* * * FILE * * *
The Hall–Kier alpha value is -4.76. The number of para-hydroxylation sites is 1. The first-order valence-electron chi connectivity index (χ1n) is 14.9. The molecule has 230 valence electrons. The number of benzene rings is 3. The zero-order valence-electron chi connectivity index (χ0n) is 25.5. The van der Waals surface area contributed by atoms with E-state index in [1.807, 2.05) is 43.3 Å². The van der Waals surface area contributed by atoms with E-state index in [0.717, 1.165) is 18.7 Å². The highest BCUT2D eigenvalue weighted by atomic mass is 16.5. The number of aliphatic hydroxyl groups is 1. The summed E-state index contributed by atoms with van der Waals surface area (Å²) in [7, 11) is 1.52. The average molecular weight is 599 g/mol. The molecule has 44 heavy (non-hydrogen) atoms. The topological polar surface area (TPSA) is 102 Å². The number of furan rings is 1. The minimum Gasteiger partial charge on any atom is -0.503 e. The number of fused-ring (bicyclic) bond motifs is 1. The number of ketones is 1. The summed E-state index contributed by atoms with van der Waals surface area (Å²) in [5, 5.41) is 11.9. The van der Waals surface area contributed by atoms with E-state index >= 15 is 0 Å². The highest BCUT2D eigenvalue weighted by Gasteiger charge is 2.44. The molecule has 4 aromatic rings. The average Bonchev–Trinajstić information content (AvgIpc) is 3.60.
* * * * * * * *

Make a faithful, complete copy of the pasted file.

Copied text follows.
The Hall–Kier alpha value is -4.76. The number of para-hydroxylation sites is 1. The first-order valence-electron chi connectivity index (χ1n) is 14.9. The molecule has 230 valence electrons. The number of benzene rings is 3. The zero-order valence-electron chi connectivity index (χ0n) is 25.5. The van der Waals surface area contributed by atoms with E-state index in [1.807, 2.05) is 43.3 Å². The van der Waals surface area contributed by atoms with E-state index in [0.717, 1.165) is 18.7 Å². The highest BCUT2D eigenvalue weighted by atomic mass is 16.5. The number of aliphatic hydroxyl groups is 1. The summed E-state index contributed by atoms with van der Waals surface area (Å²) in [7, 11) is 1.52. The average molecular weight is 599 g/mol. The molecule has 44 heavy (non-hydrogen) atoms. The topological polar surface area (TPSA) is 102 Å². The number of furan rings is 1. The minimum Gasteiger partial charge on any atom is -0.503 e. The number of fused-ring (bicyclic) bond motifs is 1. The number of ketones is 1. The summed E-state index contributed by atoms with van der Waals surface area (Å²) in [5, 5.41) is 11.9. The van der Waals surface area contributed by atoms with E-state index >= 15 is 0 Å². The highest BCUT2D eigenvalue weighted by Gasteiger charge is 2.44. The molecule has 4 aromatic rings. The average Bonchev–Trinajstić information content (AvgIpc) is 3.60.